• Agave tequilana ‘blue agave’
  • Agave victoriae-reginae (Queen Victoria Agave)
  • Agave geminiflora ‘twin flower agave’
  • Agave angustifolia ‘marginata’
  • Agave murpheyi ‘murphey’s agave’
  • Agave parryi ‘parry’s agave’
  • Agave havardiana ‘Havard’s agave’
  • Agave univittata ‘whirlwind agave’
  • Agave univittata ‘McKelvey’s century plant’

Aeonium

Aeoniums, native to the Canary Islands and Africa, showcase a variety of colors, including green, pink, red, purple, and yellow. Their rosette shape and variegated leaves make them a striking addition to any collection. Explore these aeonium species:

  • Aeonium haworthii ‘pinwheel’
  • Aeonium arboreum ‘zwartkop’
  • Aeonium ‘Sunburst’
  • Aeonium haworthii ‘kiwi’
  • Aeonium arboreum ‘tree aeonium’
  • Aeonium ‘blushing beauty’
  • Aeonium davidbramwelli ‘Bramwell’s aeonium’
  • Aeonium castello-paivae ‘Castello-Paiva’s aeonium’
  • Aeonium undulatum ‘wavy leaf aeonium’

Crassula

Crassulas exhibit a wide range of shapes and sizes. Their thick, fleshy leaves are a prominent characteristic. Notable crassula species include:

  • Crassula ovata ‘jade plant’
  • Crassula arborescens ‘silver jade plant’
  • Crassula ovata ‘gollum jade’
  • Crassula perforata ‘string of buttons’
  • Crassula mesembryanthemoides ‘tenelli’
  • Crassula ovata undulata ‘curly jade plant’
  • Crassula ovata ‘pink beauty’
  • Crassula platyphylla ‘daydream’
  • Crassula muscosa ‘watch chain’
  • Crassula rupestris ‘roseum’
  • Crassula rupestris ‘springtime pagoda’

Dudleya

Dudleyas, native to the western coast of North America, are characterized by their rosette shape and often produce yellow or white flowers. Notable dudleya species include:

  • Dudleya farinosa ‘bluff lettuce’
  • Dudleya brittonii ‘Britton’s liveforever’
  • Dudleya lanceolata ‘lanceleaf liveforever’
  • Dudleya pulverulenta ‘chalk liveforever’
  • Dudleya hassei ‘Hasse’s liveforever’
  • Dudleya caespitosa ‘tufted liveforever’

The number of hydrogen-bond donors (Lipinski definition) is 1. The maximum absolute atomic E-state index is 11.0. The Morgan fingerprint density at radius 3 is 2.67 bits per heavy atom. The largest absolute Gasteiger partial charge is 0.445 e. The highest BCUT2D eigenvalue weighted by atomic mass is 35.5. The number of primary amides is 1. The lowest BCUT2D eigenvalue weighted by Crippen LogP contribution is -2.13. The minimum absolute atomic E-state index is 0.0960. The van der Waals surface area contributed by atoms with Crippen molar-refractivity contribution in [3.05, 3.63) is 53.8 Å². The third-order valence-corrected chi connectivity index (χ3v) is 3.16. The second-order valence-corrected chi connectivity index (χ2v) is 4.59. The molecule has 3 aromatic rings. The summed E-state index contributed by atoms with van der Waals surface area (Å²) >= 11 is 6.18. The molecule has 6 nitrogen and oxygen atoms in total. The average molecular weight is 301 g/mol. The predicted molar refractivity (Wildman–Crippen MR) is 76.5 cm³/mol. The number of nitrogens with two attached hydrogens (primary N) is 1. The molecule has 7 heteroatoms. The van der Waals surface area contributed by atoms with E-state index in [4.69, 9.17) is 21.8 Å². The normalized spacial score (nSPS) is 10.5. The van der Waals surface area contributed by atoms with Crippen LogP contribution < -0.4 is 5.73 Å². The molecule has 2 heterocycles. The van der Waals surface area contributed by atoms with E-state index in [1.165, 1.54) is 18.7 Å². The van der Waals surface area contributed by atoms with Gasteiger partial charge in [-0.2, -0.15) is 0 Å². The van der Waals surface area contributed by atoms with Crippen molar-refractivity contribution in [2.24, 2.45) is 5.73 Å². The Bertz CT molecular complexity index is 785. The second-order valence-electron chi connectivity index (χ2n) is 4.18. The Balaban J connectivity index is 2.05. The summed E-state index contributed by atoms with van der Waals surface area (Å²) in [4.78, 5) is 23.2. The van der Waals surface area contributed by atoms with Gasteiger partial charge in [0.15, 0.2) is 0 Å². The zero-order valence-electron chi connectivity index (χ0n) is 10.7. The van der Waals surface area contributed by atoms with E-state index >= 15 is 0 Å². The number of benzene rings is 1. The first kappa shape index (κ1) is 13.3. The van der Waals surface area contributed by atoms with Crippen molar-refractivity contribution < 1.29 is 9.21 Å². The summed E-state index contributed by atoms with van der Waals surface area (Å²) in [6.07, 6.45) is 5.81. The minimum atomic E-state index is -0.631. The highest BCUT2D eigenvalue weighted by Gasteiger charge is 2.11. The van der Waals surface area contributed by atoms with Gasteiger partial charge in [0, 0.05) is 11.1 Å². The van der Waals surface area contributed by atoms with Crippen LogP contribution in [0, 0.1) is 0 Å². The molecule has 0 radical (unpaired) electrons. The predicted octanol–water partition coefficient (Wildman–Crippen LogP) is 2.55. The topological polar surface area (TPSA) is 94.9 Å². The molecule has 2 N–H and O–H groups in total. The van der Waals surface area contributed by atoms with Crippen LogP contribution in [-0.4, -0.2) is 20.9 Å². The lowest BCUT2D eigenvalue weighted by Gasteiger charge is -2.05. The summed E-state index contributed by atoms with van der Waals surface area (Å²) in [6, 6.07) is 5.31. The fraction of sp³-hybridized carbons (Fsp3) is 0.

• Dudleya cymosa ‘desert rose’
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Haworthia

Haworthias, native to South Africa, feature fleshy, triangular-shaped leaves that store water. Some have smooth leaves, while others have spikes. Explore these haworthia species:

  • Haworthia limifolia ‘fairy washboard’
  • Haworthia cooperi ‘cooper’s haworthia’
  • Haworthia fasciata ‘concolor’
  • Haworthia truncata ‘black haworthia’
  • Haworthia cymbiformis ‘boat lily’
  • Haworthia coarctata ‘bunched haworthia’
  • Haworthia cuspidata ‘star window plant’
  • Haworthia gracilis ‘slender hawthorne’

Senecio

Senecios come in various shapes and sizes and are native to Africa, Madagascar, and Sri Lanka. Thick, fleshy leaves are a defining characteristic. Notable senecio species include:

  • Senecio barbertonicus ‘succulent bush senecio’
  • Senecio rowleyanus ‘string of pearls’
  • Senecio serpens ‘blue chalksticks’
  • Senecio haworthii ‘cocoon plant’ (wooly senecio)

Kalanchoe

Kalanchoes, native to Madagascar, are known for their teardrop-shaped leaves that store water. Some possess smooth leaves, while others have spikes. Explore these kalanchoe species:

  • Kalanchoe delagoensis ‘mother of millions’
  • Kalanchoe daigremontiana ‘mother of thousands’
  • Kalanchoe beharensis ‘elephant ear’
  • Kalanchoe fedtschenkoi ‘paddle plant’
  • Kalanchoe thyrsiflora ‘flapjacks’
  • Kalanchoe longiflora coccinea ‘tugela cliff-kalanchoe’

Further Exploration

The world of succulents is nearly infinite, with countless species to discover. Some additional types worth exploring include Corpuscularia lehmannii (ice plant), Delosperma echinatum (pickle plant), Gasteria ‘green ice,’ Graptopetalum paraguayense (peach), Graptosedum ‘copper glow,’ Graptosedum ‘vera higgins,’ Graptoveria ‘blue pearl,’ and Peperomia nivalis.

Remember, learning about succulents is an ongoing endeavor. As you encounter these fascinating plants and delve into their diverse characteristics, you’ll continue to deepen your understanding and appreciation for their beauty. Enjoy your succulent journey and the endless possibilities they offer for garden and home decoration.

For more information, visit the Ames Farm Center and explore their extensive collection of succulents.